The picture is from OptoSonics, Inc and Fairway Medical Technologies, Inc.

Photoacoustic waves are generated proportional to the distribution of optical absorption in the target, and are detected by an ultrasonic transducer9Tumor Detection Using Endogenous Contrast

Xueding Wang, William W. Roberts, Paul L. Carson, David P. Wood and J. Brian Fowlkes, Photoacoustic tomography: a potential new tool for prostate cancer, 2010 :Vol. 1, No. 4 : Biomedical Optics Express 1117

Using Exogenous Contrast3-D photoacoustic imaging Evans Blue acted as a contrast agent.Deep lying blood vessels in real tissue samples were imaged at depths of 5 mm and at 9 mm from the plane of detection.The sensitivity of the technique was proven by photoacoustic detection of single red blood cells upon a glass plate. C.G.A Hoelen,1998PAImaging Using Gold Nano Particles13

Qizhi Zhang,201014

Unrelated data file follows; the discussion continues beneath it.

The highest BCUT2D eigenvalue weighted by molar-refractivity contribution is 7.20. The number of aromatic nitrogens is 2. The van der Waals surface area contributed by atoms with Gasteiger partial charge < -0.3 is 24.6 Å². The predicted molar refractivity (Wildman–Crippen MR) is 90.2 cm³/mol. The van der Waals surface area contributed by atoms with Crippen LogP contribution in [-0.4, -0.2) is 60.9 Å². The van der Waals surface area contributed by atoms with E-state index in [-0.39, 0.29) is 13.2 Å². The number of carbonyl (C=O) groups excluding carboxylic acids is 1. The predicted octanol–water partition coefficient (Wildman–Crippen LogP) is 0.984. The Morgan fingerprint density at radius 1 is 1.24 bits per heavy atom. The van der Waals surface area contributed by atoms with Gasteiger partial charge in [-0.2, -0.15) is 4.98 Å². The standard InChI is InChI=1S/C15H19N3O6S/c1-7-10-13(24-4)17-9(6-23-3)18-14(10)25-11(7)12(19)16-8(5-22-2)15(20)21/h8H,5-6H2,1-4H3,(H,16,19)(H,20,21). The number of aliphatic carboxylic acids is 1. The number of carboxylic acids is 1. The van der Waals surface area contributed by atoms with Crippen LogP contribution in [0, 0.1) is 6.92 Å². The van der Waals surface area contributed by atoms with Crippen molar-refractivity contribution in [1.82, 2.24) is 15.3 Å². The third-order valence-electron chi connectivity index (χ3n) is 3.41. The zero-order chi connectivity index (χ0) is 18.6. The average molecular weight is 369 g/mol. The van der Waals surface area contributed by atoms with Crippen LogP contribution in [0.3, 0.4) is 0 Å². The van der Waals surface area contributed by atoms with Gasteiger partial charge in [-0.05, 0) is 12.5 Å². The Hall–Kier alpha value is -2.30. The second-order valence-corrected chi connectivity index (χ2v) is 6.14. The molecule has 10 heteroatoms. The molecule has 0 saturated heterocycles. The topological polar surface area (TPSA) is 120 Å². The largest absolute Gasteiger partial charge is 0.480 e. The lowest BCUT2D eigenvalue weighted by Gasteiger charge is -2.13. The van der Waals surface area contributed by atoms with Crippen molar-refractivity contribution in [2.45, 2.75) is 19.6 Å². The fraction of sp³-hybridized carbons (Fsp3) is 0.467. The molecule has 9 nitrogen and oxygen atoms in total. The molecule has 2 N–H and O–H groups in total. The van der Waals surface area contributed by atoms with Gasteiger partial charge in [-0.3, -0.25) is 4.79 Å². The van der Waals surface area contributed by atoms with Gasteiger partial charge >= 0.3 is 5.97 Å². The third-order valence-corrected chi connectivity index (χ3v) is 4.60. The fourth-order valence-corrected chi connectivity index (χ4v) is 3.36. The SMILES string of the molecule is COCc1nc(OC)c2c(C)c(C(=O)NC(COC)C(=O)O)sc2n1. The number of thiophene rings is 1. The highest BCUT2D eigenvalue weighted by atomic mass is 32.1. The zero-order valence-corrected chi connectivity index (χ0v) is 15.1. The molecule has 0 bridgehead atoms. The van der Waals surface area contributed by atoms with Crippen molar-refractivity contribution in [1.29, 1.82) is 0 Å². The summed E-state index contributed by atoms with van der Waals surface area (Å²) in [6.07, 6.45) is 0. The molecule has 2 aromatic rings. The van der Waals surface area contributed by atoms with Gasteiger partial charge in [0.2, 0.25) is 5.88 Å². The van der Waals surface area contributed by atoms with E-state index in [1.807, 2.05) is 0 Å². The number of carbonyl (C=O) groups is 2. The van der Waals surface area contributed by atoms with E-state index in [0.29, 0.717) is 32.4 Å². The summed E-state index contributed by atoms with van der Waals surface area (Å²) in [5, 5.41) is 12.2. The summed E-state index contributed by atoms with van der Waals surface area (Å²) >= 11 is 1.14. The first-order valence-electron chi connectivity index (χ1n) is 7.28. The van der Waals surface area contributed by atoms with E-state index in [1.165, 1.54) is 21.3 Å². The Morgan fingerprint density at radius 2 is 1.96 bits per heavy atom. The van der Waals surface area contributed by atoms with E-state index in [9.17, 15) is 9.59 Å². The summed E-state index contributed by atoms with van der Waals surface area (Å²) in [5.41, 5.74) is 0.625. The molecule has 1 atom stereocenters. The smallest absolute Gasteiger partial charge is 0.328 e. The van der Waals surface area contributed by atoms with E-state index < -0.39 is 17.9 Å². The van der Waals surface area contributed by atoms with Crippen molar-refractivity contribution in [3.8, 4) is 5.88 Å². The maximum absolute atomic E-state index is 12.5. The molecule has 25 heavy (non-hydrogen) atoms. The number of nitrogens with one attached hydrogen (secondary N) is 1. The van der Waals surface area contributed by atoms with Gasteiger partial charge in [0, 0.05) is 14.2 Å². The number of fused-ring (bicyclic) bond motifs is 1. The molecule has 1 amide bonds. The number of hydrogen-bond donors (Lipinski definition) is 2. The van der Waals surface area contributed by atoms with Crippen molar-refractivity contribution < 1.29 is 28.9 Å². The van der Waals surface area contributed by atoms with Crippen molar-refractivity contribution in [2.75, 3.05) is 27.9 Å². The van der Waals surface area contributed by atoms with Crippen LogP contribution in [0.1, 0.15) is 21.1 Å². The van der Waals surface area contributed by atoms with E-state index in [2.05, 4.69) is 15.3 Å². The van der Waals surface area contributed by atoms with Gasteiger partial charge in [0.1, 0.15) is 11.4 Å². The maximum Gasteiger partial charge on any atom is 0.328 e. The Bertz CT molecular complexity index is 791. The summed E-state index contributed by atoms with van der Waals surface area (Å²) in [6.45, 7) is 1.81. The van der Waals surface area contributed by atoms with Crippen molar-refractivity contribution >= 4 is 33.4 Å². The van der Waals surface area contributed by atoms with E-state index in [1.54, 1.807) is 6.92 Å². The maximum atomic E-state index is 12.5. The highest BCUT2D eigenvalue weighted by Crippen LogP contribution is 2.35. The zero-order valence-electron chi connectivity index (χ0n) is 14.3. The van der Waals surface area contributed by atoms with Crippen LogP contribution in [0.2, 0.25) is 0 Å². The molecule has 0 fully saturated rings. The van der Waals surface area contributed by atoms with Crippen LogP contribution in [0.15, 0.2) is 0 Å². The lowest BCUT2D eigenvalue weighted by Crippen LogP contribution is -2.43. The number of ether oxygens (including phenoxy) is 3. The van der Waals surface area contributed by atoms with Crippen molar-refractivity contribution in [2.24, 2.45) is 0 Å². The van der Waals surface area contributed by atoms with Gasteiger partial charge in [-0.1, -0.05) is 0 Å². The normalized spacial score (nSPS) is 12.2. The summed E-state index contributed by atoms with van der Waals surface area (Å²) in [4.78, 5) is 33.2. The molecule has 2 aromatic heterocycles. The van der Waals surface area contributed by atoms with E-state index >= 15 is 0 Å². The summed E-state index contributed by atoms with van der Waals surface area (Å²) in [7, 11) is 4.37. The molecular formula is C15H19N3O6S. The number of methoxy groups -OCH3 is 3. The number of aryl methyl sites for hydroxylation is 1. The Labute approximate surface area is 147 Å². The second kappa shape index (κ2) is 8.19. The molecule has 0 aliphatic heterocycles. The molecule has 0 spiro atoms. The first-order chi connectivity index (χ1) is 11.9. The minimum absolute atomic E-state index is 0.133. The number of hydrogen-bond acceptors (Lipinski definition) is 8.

Qizhi Zhang,2010COMPARISON OF DIFFERENT IMAGING TECHNIQUES:ULTRASOUNDTransducer emit ultrasound wave and get signals back from object. D= t.vScan volume to get imagePros & cons: No side effects but low resolution

15COMPUTED TOMOGRAPHYUse X-ray to collect dataDetector collects the sum of absorption factors in one directionUsing the computing algorithms, the absorption factor of each voxel will be calculated.3D image will be constructed based on these factors. Pros & cons: 3D, high resolution but increase the risk of cancer in those exposed16

MRIA powerful magnetic field is used to align the magnetization of Hydrogen atoms in the bodyRadio frequency fields are used to alter the alignment of this magnetizationNuclei to produce a rotating magnetic field detectable by the scannerPros and Cons: 3D, good contrast but make acoustic noise and may effect on some implants in patients17

POSITRON EMISSION TOMOGRAPHYPositron-emitting radionuclide (tracer) is introduced into the body on a biologically active moleculeSystem detects pairs of gamma rays emitted indirectly by a tracerThree-dimensional images of tracer concentration within the body are then constructed by computer analysis18